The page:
Every coin has a flip side, and this is about the other side of addiction. We’re all just having a grand ole time until the clock strikes twelve and Cinderella loses her glass slipper. Excuse my analogy, but my point is that addiction and alcoholism always rear their ugly heads at some point. Everything is all hunky dory, and then in the blink of an eye, it all comes crashing down. Some try to weather the storm for a while, and others seek help to end the nightmare. One way or another, if you’ve been at it for a while, your mind and body are going to have become dependent on the substance du jour. When in active addiction, our entire being is wrapped up in the chemicals. We beat ourselves up to the point of no return and still expect to keep going. The human body can take quite a bit, but you’re bound to lose at some point playing Russian roulette like we do.
As most of us know, opiates are a form of pain reliever often prescribed by doctors in a prescription form. Opiates are also known to be the active ingredient in the killer narcotic known as heroin. They are used to manage pain, but at some point on the timeline, the body becomes dependent upon them. Opiate cravings take over and it then becomes a haunting trouble that lingers. The mind may be ready to “just say no”, but the human body will be in pain without it. So the user finds themselves in this perpetual revolving door of needing to take more and more because of the dependence developed. It’s never an easy step detoxing from opiates, but one that becomes necessary for some to maintain life on this planet.
Where Do We Begin?
Once we get to the jumping off point is where the changes begin. Either we continue on the same slippery slope, or we get help and do something about it. The latter of the two is preferable of course. So once we agree to help, now comes the cleaning up act. Coming off of any set of chemicals is never enjoyable. For some it’s alcohol, others it’s benzos, but today we’re specifically addressing a particular problem drug mentioned before. Detoxing from opiates. There’s no way around it, that is just an ugly phrase right there. I wouldn’t wish any form of detoxification on my worst enemies. It’s an uncomfortable experience that can last anywhere from days to weeks, this is, of course, depending on how long you were actively using. Naturally, the more you were putting in your body is the longer it’s going to take to rid the garbage out your system.
Everyone’s body handles the withdrawals a little differently, but most experience similar side effects as the time passes on. Some of the symptoms that pair along with detoxing from opiates can include but are not limited to hot and cold flashes, nausea and vomiting, upset stomach, loss of appetite, loss of ability to use the bathroom, insomnia, headaches and migraines, and other body aches. These were all things that I would usually be prone to dealing with at some point in my detoxification process. There will be no sugarcoating the fact that once the progression begins, the body will feel like it’s dying. Everything in your mind will shout out that this is the end. Rest completely assured that it’s not. The counter argument to these withdrawal symptoms is what you do to help yourself in this recovery process.
The harsh reality is that it is not always possible to detox yourself from a home setting. It can be done but can be extremely dangerous, not to mention the withdrawals can get so intense that even the strongest will power won’t be able to fight off the cravings. If this is the case, it is recommended to search for help in various forms.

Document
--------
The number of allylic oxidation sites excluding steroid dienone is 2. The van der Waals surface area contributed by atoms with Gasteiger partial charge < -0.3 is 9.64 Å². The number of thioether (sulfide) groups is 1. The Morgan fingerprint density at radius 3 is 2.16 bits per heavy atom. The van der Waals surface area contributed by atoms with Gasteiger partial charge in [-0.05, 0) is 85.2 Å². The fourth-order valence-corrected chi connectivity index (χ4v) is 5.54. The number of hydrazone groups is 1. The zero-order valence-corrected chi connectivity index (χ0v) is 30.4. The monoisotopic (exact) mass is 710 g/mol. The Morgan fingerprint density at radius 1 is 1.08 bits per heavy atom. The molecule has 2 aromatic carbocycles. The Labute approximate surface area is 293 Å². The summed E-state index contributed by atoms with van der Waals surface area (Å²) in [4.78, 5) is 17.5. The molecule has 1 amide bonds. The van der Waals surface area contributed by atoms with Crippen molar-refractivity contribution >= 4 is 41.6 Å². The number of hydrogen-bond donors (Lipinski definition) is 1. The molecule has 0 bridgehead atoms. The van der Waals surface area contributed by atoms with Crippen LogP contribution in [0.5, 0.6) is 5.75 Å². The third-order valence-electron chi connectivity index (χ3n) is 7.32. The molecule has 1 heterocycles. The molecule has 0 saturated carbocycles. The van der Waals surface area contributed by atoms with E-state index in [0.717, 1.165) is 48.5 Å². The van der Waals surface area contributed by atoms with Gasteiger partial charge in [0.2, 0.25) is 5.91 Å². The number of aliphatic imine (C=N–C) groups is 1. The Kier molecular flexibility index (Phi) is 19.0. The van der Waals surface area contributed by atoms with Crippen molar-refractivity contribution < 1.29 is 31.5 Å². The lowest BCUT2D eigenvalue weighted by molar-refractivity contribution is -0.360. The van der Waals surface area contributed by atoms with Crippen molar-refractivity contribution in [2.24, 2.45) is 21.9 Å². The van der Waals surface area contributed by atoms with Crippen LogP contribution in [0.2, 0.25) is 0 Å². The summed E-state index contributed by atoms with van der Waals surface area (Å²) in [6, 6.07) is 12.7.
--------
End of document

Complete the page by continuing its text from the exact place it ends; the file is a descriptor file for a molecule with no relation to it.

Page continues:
One very common method argued over and over about in the rooms of alcoholics and narcotics anonymous is using various forms of medication to titrate yourself off of the dependence. Generally, this can include prescriptions to Methadone, Suboxone or Subutex. Without going into deep detail, these are medications used to dose you with small amounts of relief as your body keeps pushing everything out. Prolonged use of these can just substitute the dependence onto the new chemicals being introduced. Ask your physician if these could be right for you.
Often times, detoxing from opiates is done at some sort of detoxification facility. These establishments can be found in treatment centers, some hospitals, and many are free-standing on their own operation. These are safe places to detox from the drugs while being monitored by a trained professional. I would recommend attending somewhere along these lines if the possibility is available. Having someone there to help assist you through the discomfort will make your life that much easier. Keep in mind that our bodies are depleted and at their wits end as we go through this. So staying hydrated and being fed are vital to the role of rejuvenation. Having somebody there for you will ensure that you’re taking in the nutrients you’re losing through the different bodily fluids pouring out of you. Medical professionals will be able to monitor blood pressure, fevers, and other potentially threatening things that will occur while the mind and body are readjusting. They will be there to give you advice and talk you through the worst of times. There are always options to better ourselves if you look hard enough.
It’s Only the Beginning
You may be thinking to yourself that it’s not worth the effort, but don’t be fooled. Making it through the detoxification off of opiates is one of the most rewarding things you can do. All that drugs will bring is certified misery and torture to your mind, body, and soul. If you or a loved one has been struggling to make the next step, call 1-866-802-6848 or visit www.coastaldetox.com. We have trained specialists on standby ready to help you start detoxing as comfortably as possible and send your life in a direction you can stand behind. To come out on top and feel healthy and happy, it’s worth the struggle- I promise.